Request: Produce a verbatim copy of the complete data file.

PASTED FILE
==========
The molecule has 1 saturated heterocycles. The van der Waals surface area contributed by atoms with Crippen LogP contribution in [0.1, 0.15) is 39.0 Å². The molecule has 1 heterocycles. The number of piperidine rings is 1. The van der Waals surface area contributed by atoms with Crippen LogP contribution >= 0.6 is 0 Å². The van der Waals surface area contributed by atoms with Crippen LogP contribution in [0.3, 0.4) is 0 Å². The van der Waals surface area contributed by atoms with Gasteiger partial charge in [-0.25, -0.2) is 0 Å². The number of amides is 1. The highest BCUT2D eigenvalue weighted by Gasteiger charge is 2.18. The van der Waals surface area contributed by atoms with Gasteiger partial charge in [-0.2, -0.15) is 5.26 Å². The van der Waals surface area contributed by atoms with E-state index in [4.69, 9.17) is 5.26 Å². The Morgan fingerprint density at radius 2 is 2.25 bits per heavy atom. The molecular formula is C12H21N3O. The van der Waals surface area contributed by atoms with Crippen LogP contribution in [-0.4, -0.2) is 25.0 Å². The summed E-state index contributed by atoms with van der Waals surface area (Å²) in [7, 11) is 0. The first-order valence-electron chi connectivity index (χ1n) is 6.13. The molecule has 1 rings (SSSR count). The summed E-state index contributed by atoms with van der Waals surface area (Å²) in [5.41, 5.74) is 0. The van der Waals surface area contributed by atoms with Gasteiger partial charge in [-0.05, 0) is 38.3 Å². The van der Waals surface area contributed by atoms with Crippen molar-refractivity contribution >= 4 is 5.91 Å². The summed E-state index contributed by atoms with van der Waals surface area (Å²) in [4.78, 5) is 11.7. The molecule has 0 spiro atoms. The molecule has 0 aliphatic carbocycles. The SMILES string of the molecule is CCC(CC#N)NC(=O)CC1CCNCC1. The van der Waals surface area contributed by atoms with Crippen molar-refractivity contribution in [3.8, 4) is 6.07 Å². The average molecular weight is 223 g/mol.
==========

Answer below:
The molecule has 1 saturated heterocycles. The van der Waals surface area contributed by atoms with Crippen LogP contribution in [0.1, 0.15) is 39.0 Å². The molecule has 1 heterocycles. The number of piperidine rings is 1. The van der Waals surface area contributed by atoms with Crippen LogP contribution >= 0.6 is 0 Å². The van der Waals surface area contributed by atoms with Crippen LogP contribution in [0.3, 0.4) is 0 Å². The van der Waals surface area contributed by atoms with Gasteiger partial charge in [-0.25, -0.2) is 0 Å². The number of amides is 1. The highest BCUT2D eigenvalue weighted by Gasteiger charge is 2.18. The van der Waals surface area contributed by atoms with Gasteiger partial charge in [-0.2, -0.15) is 5.26 Å². The van der Waals surface area contributed by atoms with E-state index in [4.69, 9.17) is 5.26 Å². The Morgan fingerprint density at radius 2 is 2.25 bits per heavy atom. The molecular formula is C12H21N3O. The van der Waals surface area contributed by atoms with Crippen LogP contribution in [-0.4, -0.2) is 25.0 Å². The summed E-state index contributed by atoms with van der Waals surface area (Å²) in [7, 11) is 0. The first-order valence-electron chi connectivity index (χ1n) is 6.13. The molecule has 1 rings (SSSR count). The summed E-state index contributed by atoms with van der Waals surface area (Å²) in [5.41, 5.74) is 0. The van der Waals surface area contributed by atoms with Gasteiger partial charge in [-0.05, 0) is 38.3 Å². The van der Waals surface area contributed by atoms with Crippen molar-refractivity contribution >= 4 is 5.91 Å². The summed E-state index contributed by atoms with van der Waals surface area (Å²) in [4.78, 5) is 11.7. The molecule has 0 spiro atoms. The molecule has 0 aliphatic carbocycles. The SMILES string of the molecule is CCC(CC#N)NC(=O)CC1CCNCC1. The van der Waals surface area contributed by atoms with Crippen molar-refractivity contribution in [3.8, 4) is 6.07 Å². The average molecular weight is 223 g/mol.